example, having a meal somewhere, I’m not exactly sure where they would eat. I’m not that familiar with Buddhism, but let’s say you were to see them. And I don’t know if they were to do some kind of prayer, you know, you would look at them in their, their beautiful robes and maybe their shaved heads and their sense of centeredness and whatever.

And you look at that and you think, wow, that I don’t have that. Let me watch that for a little while. That fascinates me and maybe you’ll strike up conversation to find out what is the reason for your joy. I think that Catholics and Christians are reaching that. We’ve made a lot of mistakes in the past, in terms of maybe our culture and how we live that out.

But if we start becoming more intentional about it again, and we start being more aware of how we live again, that, that culture of kindness, I mean, this is the reason why the early Christians just exploded in the ancient world because nobody understood, had ever experienced the idea of a culture built around kindness.

The Roman culture was built around this, this autocracy. Very severe patriarchy because they had an incredibly difficult mission to keep the world running and under control. And that impacted their families and that impacted how they treated their slaves and their servants and, and other people and other cultures and so on.

And then Christianity shows up. And exemplifies this other way of human living and it just takes off and they can’t stop it. And because it’s so beautiful and because it’s so fully human… well, we’ve kind of lost that for a variety of reasons. And that’s a very big discussion, but I think we’ve lost that.

And I can’t remember who it was, but somebody made the point that right now we’re at this funny point in history where the west is looking with all at the mysteries of the east and we’re running over there because we see that as, as real and rooted and, you know, a greater expression of, our human existence.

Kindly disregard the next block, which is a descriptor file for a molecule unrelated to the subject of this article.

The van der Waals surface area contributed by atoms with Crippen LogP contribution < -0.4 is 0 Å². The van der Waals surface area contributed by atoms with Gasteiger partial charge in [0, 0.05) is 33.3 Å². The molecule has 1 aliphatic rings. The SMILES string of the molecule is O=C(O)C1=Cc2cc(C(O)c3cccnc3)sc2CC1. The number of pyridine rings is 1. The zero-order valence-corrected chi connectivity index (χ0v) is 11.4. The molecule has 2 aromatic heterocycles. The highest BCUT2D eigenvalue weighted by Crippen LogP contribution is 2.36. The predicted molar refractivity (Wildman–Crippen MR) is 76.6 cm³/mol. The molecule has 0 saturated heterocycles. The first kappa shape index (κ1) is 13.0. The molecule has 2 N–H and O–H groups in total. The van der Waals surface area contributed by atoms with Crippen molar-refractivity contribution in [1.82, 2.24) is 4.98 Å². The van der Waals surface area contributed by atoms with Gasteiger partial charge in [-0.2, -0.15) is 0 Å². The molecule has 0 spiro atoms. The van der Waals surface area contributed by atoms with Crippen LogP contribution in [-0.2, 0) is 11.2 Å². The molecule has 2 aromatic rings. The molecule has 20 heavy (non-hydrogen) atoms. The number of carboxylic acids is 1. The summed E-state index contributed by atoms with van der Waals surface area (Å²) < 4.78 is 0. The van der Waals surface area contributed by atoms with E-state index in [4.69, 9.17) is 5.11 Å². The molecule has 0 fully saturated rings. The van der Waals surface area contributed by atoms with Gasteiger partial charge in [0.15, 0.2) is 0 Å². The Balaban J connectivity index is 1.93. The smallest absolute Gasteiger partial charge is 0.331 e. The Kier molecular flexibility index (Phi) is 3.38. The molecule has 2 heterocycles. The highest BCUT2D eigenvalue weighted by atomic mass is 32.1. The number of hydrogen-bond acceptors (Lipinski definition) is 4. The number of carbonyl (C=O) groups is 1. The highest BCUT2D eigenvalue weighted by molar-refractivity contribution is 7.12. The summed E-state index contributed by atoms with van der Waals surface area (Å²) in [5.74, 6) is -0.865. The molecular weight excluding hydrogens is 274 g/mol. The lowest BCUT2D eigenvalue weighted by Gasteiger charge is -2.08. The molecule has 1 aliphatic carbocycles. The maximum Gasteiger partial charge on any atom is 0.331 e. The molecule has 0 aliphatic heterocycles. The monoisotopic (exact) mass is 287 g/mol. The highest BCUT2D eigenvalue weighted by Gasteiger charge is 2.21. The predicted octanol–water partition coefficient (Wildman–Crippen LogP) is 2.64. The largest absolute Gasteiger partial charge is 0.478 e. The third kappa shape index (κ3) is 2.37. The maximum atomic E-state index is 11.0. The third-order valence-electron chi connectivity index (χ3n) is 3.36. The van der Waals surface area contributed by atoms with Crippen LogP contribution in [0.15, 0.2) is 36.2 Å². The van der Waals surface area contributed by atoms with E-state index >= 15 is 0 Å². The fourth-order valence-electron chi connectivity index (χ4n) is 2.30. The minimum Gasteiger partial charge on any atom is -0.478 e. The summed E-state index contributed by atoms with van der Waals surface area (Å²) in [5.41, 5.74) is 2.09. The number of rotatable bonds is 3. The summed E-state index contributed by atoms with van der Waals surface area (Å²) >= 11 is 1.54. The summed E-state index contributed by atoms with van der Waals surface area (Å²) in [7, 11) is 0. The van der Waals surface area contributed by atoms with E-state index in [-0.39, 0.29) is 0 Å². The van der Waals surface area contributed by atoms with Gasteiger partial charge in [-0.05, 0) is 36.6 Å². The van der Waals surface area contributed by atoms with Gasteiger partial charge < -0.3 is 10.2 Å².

And then funnily enough, there all the east is fascinated by the freedom and the individualism and the materialism and the comfort of the west. And so they’re abandoning one thing and running towards us.

Catholics in a way are called to model today: how are we faithful in peace time? Because for most of us in the first world, we’re not living in warfare. There are

some terrible, terrible wartime places in the world right now, where people are going through utterly horrific human rights situations. But in the, first world west, we’re not in during any of that.

So we have to learn how to model being faithful without the threat of death, because as we continue to inspire and impact and, and, and spread that,we want to reach a point where every human being is able to have all of their basic needs met and not be under threat for their life or their livelihood or their belief. We want to bring everybody to enjoy a better quality of life so that we can communicate with them.

But if we can’t figure that out, and if we can’t model that for our kids, our kids aren’t going to be able to pass that on. And then, I mean, they’re not just the future. They are the present right now. So I see that as the paramount charism of the west, and then our mission as modern Catholics, how do we live it out?

How are we the face and the hands and the expression and the words and the voice of Christ to the world. Because if they’re not getting it from us, who are they going to get it from? You know, who’s going to be able to lead them to kind of the, the fast track to living the abundant life. Now we’ll find plenty of other people in other religions who are living beautiful in integrated, you know, good lives.